So, how are the Saudis reacting?
That’s the question on many people’s lips now that world powers have arrived at a nuclear deal with Iran. The simple answer is that they are probably as confused as the rest of us as they work out what the parties have agreed to and what they have conceded. But when you’re sitting across the Persian Gulf from Iran—a divide that mirrors the division between Sunni and Shiite Islam in the region—things look different than when you’re discussing the talks around a coffee machine here in the United States. The Saudis see the negotiations as power politics played as a zero-sum game. A perceived victory for Iran, even a reprieve from tougher action, is to the disadvantage of the kingdom.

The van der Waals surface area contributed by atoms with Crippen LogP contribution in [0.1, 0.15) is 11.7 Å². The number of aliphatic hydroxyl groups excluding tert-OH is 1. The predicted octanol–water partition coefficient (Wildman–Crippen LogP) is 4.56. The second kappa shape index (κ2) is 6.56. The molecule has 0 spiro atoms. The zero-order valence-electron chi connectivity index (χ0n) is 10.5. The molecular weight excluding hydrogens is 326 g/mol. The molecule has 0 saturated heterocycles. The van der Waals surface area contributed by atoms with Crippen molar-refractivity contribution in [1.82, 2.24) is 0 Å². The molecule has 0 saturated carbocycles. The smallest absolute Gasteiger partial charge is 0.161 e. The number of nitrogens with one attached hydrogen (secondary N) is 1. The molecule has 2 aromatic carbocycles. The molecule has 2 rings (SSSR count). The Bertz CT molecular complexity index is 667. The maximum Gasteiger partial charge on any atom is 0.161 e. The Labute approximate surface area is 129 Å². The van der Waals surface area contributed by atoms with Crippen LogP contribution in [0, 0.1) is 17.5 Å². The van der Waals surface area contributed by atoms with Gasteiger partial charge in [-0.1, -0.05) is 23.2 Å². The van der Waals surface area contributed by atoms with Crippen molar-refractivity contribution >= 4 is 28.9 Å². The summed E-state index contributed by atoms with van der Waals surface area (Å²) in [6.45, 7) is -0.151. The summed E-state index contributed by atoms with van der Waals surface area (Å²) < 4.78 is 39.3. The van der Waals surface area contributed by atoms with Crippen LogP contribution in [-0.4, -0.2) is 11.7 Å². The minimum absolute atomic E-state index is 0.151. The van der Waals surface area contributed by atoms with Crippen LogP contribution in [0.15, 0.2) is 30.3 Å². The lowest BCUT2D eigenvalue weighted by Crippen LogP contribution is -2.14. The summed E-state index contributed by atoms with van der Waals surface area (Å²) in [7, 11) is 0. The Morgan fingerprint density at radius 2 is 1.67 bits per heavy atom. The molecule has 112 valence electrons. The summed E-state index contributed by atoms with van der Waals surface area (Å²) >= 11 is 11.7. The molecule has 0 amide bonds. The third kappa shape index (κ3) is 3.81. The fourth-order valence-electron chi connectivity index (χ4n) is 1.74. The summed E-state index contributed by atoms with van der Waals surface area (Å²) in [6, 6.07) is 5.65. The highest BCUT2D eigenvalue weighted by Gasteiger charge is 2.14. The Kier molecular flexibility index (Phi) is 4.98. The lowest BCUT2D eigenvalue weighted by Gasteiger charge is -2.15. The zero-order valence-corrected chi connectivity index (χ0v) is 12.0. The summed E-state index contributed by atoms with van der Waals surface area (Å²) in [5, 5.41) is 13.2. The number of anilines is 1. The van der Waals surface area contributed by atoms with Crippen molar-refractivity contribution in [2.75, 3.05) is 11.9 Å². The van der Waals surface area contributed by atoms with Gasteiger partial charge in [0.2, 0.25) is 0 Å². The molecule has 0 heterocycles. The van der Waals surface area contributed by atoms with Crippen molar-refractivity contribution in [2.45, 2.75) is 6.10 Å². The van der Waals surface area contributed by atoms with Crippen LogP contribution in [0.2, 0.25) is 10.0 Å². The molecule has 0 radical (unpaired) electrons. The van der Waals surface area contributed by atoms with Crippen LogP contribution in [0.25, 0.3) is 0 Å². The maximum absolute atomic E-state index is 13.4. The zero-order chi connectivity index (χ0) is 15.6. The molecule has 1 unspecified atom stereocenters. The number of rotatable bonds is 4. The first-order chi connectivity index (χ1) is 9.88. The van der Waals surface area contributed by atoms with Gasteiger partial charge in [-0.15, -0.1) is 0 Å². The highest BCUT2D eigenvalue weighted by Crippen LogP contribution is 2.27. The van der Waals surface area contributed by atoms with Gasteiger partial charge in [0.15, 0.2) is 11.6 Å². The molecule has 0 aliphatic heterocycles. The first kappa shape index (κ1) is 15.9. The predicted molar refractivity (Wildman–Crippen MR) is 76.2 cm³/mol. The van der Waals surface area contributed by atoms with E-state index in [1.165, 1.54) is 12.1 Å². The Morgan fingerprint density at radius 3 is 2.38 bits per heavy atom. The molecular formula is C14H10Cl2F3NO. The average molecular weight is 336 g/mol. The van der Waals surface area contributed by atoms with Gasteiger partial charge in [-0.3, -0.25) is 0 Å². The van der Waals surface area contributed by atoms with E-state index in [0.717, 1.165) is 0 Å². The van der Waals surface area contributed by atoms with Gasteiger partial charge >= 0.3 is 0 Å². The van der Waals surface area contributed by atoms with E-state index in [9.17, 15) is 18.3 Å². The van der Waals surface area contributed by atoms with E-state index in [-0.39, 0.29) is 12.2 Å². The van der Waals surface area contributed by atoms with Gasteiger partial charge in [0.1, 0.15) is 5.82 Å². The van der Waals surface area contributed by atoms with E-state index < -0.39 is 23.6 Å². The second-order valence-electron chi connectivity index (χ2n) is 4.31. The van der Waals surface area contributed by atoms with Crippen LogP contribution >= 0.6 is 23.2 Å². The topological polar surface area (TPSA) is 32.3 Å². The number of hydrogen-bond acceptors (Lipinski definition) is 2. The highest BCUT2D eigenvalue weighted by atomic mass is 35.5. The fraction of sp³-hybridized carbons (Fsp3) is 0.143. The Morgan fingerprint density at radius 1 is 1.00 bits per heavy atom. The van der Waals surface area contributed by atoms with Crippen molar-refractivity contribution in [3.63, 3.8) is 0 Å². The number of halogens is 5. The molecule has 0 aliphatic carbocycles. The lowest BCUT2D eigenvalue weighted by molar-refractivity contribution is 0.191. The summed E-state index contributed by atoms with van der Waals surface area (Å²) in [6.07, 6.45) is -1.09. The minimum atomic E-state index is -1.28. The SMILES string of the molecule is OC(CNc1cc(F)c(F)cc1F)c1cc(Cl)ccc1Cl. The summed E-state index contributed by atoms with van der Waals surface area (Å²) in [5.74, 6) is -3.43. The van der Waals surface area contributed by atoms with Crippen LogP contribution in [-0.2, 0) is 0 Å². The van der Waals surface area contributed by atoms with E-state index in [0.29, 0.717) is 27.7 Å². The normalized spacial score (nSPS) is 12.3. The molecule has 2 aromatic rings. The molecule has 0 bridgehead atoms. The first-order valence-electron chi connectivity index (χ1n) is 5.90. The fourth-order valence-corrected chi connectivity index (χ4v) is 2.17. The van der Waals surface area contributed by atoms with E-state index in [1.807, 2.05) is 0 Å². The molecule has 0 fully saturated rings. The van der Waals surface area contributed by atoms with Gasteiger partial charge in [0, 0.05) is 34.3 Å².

King Abdullah of Saudi Arabia is likely exasperated by the agreement and the Obama administration’s celebrations of it. How do I know? Because the king left Riyadh on Monday for the desert oasis of Rawdhat Khuraim. It’s the place he goes when he needs to relax. At 90 years old, he tires easily but has spent the last couple of weeks lobbying everyone who visits him—including the interim president of Egypt and the emirs of Kuwait and Qatar—on the dangers posed by Iran, which will, in his mind, become intolerable if it achieves even the perception of being a nuclear power, as such a distinction will bequeath hegemonic status on Tehran not only in the Gulf but also across the Middle East. Earlier this month, after the collapse of the first round of Geneva talks with Iran, the king gave Secretary of State John Kerry an ear-bashing that by some accounts went on for two hours.